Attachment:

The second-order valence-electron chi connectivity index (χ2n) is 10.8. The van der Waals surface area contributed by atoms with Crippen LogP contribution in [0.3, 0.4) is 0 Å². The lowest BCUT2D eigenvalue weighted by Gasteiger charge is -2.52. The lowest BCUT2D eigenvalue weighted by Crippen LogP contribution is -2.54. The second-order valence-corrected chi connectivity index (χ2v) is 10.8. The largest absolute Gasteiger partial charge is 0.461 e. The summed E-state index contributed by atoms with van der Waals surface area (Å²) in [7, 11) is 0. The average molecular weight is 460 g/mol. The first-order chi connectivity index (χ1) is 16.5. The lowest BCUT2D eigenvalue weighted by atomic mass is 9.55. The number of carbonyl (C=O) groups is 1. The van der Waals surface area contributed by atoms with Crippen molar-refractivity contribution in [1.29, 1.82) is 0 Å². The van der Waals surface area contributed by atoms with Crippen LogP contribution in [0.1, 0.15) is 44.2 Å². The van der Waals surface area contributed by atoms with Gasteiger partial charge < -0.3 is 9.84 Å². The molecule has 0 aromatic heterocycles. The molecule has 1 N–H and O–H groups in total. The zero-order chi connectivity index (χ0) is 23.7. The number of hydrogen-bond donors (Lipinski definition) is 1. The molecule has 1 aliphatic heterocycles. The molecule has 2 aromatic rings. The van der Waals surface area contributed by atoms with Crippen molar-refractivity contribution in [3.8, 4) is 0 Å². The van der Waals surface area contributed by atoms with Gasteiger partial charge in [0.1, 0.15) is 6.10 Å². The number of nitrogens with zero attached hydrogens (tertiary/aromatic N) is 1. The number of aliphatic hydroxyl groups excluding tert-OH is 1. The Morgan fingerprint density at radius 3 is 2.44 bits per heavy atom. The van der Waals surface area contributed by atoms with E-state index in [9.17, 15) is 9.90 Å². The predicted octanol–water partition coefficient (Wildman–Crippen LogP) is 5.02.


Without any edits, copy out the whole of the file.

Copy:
The second-order valence-electron chi connectivity index (χ2n) is 10.8. The van der Waals surface area contributed by atoms with Crippen LogP contribution in [0.3, 0.4) is 0 Å². The lowest BCUT2D eigenvalue weighted by Gasteiger charge is -2.52. The lowest BCUT2D eigenvalue weighted by Crippen LogP contribution is -2.54. The second-order valence-corrected chi connectivity index (χ2v) is 10.8. The largest absolute Gasteiger partial charge is 0.461 e. The summed E-state index contributed by atoms with van der Waals surface area (Å²) in [7, 11) is 0. The average molecular weight is 460 g/mol. The first-order chi connectivity index (χ1) is 16.5. The lowest BCUT2D eigenvalue weighted by atomic mass is 9.55. The number of carbonyl (C=O) groups is 1. The van der Waals surface area contributed by atoms with Crippen molar-refractivity contribution in [1.29, 1.82) is 0 Å². The van der Waals surface area contributed by atoms with Crippen LogP contribution in [0.1, 0.15) is 44.2 Å². The van der Waals surface area contributed by atoms with Gasteiger partial charge < -0.3 is 9.84 Å². The molecule has 0 aromatic heterocycles. The molecule has 1 N–H and O–H groups in total. The zero-order chi connectivity index (χ0) is 23.7. The number of hydrogen-bond donors (Lipinski definition) is 1. The molecule has 1 aliphatic heterocycles. The molecule has 2 aromatic rings. The van der Waals surface area contributed by atoms with Crippen molar-refractivity contribution in [3.8, 4) is 0 Å². The van der Waals surface area contributed by atoms with Gasteiger partial charge in [0.1, 0.15) is 6.10 Å². The number of nitrogens with zero attached hydrogens (tertiary/aromatic N) is 1. The number of aliphatic hydroxyl groups excluding tert-OH is 1. The Morgan fingerprint density at radius 3 is 2.44 bits per heavy atom. The van der Waals surface area contributed by atoms with E-state index in [9.17, 15) is 9.90 Å². The predicted octanol–water partition coefficient (Wildman–Crippen LogP) is 5.02.